Farmers ask, 'Why import sugar in milling season?'

·2 min read
A group of Filipino farmers erect house foundation at the disputed farmland planted with sugar and rice in Santa Catalina town in Negros Oriental province in central Philippines on November 13, 2008 after the Department of Agrarian Reform installed the 30 land reform beneficiaries at the 61 hectare property, ending an 11- year legal battle against the powerful political clan of Teves family who owns vast tract of agricultural land in this sugar producing province. (Photo: ROMEO GACAD/AFP via Getty Images)
A group of Filipino farmers erect house foundation at the disputed farmland planted with sugar and rice in Santa Catalina town in Negros Oriental province in central Philippines on November 13, 2008 after the Department of Agrarian Reform installed the 30 land reform beneficiaries at the 61 hectare property, ending an 11- year legal battle against the powerful political clan of Teves family who owns vast tract of agricultural land in this sugar producing province. (Photo: ROMEO GACAD/AFP via Getty Images)

Farmers' group Unyon ng mga Manggagawa sa Agrikultura (UMA) questioned President Ferdinand Marcos Jr.’s insight that the country might have to import sugar, especially that the sugar industry is in milling season.

For sugarcane, the milling season is typically from September to May, its peak being in November to December.

“If the government of BBM pushes through with the importation of sugar by October this year, it would be no different to the importation of rice also during the harvest season that lowers the farm gate prices of rice farmers and only traders would benefit for both crops,” UMA spokesperson Butch Lozande said on Monday (August 15).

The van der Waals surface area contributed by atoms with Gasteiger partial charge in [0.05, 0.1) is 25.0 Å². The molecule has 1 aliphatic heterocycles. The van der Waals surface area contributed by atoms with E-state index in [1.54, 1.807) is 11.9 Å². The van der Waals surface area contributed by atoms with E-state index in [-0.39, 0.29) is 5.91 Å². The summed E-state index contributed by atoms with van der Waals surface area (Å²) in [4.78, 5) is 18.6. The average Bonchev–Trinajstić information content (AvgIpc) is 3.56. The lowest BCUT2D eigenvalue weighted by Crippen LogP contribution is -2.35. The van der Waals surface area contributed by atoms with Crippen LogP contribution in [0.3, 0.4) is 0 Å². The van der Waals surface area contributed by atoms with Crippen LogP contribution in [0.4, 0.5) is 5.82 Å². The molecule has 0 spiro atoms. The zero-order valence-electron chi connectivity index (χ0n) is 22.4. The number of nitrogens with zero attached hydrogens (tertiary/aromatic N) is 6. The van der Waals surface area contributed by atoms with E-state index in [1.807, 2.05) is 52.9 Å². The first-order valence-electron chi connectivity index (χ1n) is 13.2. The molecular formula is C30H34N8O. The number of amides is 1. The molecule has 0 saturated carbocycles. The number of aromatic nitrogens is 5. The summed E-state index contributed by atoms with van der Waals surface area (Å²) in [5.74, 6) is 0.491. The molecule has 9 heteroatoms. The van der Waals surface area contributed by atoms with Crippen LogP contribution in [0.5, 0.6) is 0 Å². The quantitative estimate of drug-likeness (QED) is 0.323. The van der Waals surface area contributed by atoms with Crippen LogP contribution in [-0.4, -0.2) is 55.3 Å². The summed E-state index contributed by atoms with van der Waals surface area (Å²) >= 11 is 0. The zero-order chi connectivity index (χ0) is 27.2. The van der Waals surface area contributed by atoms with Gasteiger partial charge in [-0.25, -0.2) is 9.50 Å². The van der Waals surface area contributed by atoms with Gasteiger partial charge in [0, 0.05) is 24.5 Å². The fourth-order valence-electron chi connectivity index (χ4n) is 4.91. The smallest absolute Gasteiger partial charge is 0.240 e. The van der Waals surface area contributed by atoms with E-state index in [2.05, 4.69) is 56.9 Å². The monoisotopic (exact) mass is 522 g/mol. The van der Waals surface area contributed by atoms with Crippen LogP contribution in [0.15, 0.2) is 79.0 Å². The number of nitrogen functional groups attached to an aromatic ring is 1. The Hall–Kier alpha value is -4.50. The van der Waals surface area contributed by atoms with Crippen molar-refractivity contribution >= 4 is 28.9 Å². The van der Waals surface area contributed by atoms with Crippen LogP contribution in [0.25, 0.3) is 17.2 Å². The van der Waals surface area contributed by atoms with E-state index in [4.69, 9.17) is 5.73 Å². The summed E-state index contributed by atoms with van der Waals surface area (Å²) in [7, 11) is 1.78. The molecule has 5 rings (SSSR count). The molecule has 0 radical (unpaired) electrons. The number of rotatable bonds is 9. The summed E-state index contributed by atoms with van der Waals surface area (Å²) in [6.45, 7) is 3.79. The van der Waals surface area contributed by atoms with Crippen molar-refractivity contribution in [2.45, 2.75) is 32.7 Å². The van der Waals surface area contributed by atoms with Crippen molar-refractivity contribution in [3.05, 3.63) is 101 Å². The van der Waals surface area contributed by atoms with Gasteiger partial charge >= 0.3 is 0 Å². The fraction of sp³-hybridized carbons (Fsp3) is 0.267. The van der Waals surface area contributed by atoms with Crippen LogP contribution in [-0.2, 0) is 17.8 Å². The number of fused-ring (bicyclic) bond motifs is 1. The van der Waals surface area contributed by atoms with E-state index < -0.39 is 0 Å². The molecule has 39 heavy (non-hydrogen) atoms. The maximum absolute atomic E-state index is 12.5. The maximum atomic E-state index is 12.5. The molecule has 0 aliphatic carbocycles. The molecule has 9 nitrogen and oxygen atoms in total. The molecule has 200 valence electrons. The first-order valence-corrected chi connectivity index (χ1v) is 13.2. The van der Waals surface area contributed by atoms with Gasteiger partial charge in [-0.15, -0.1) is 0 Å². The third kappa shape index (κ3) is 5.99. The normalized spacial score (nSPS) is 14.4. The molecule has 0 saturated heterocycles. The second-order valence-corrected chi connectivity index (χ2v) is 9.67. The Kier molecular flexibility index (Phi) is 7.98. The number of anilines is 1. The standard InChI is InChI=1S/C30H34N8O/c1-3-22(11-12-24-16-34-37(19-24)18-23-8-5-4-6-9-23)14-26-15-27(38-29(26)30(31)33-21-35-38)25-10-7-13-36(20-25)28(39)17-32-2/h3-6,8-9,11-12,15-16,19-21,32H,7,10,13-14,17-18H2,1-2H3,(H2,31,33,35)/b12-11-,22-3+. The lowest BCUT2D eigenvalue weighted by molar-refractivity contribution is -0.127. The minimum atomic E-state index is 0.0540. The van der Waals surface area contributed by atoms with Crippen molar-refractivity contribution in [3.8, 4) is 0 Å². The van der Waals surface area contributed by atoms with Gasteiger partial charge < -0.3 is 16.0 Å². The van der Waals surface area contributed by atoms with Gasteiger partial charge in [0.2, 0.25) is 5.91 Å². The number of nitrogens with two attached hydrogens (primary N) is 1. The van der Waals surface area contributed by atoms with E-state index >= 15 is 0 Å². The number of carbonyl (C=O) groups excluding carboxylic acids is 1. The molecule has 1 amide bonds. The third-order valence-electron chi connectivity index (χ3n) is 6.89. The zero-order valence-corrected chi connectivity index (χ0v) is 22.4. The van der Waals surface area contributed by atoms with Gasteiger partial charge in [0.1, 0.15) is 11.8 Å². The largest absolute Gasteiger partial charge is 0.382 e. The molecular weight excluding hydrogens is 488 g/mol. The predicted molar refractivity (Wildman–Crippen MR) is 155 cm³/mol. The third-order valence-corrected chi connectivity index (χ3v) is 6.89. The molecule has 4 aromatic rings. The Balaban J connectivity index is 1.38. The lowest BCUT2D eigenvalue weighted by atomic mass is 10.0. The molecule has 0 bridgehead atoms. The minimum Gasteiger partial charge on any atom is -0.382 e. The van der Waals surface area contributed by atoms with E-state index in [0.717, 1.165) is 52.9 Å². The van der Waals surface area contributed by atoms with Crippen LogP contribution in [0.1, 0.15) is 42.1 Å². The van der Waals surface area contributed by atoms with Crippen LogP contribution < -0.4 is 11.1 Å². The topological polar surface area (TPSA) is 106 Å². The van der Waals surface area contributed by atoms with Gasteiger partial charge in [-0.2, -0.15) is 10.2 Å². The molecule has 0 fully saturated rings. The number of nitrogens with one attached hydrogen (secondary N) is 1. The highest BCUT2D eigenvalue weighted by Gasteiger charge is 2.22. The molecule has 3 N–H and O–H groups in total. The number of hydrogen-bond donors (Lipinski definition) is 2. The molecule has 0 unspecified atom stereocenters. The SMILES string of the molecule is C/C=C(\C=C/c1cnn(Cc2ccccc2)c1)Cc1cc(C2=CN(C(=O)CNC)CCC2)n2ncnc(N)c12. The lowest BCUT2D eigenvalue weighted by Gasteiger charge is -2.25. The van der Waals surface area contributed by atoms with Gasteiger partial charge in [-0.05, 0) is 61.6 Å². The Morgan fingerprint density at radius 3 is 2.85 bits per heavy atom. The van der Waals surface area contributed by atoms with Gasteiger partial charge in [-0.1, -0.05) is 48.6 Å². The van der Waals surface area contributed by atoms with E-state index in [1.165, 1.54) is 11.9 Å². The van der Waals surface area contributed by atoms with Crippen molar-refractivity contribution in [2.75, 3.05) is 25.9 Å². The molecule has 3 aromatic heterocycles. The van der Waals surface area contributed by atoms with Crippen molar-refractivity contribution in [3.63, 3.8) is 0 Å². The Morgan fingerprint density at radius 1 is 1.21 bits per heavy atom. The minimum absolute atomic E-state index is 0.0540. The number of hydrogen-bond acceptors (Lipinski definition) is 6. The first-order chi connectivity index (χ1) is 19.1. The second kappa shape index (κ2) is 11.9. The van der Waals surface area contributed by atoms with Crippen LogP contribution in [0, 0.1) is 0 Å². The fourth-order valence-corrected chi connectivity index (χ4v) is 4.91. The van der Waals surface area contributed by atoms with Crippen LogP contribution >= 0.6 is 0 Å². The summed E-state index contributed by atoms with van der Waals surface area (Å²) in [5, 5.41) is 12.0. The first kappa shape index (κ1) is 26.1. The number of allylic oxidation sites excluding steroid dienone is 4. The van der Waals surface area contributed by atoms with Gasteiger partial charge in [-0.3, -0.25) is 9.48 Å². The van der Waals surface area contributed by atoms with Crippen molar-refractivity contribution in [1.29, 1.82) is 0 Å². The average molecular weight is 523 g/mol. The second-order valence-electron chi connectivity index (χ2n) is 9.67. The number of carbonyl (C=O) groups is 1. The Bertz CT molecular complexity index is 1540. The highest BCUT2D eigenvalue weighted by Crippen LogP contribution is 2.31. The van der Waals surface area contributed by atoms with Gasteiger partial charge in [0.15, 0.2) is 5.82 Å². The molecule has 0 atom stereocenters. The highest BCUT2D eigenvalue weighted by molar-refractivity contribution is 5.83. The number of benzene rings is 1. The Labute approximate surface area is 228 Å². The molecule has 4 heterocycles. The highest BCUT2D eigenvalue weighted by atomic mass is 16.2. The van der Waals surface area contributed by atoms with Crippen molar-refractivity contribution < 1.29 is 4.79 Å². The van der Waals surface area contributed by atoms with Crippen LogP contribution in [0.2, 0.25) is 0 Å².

Lozande warned that the importation of more sugar would cause the lowering of farm gate prices for sugar and molasses at the expense of small producers.

He added, “At the same time, no aid has yet been provided by the present government in providing fertilizer subsidies to the planters which costs P2,400-P2,700 per bag from the previous P800 per bag last crop year.”

The spokesperson also mentioned that the government had already imported 200,000 metric tons (MT) of refined sugar under Sugar Order No. 3.

In light of the “sugar shortage”. Universal Robina Corporation-Central Azucarera de la Carlota (URC-CAC) and Victorias Milling Company (VMC) planned to start milling by Monday (August 15) in an effort to increase supply.

The president announced on Monday, through a vlog, that the country was open to sugar importation, but for a less quantity than the 300,000 MT indicated in the “illegal” Sugar Order No. 4., which prompted the resignation of then-Agriculture Undersecretary Leocadio Sebastian.

Sebastian justified the signing of the order in a House of Representatives briefing, saying that the country’s sugar supply was “rapidly diminishing”, based on the data of the Sugar Regulatory Administration (SRA)

Mark Ernest Famatigan is a news writer who focuses on Philippine politics. He is an advocate for press freedom and regularly follows developments in the Philippine economy. The views expressed are his own.

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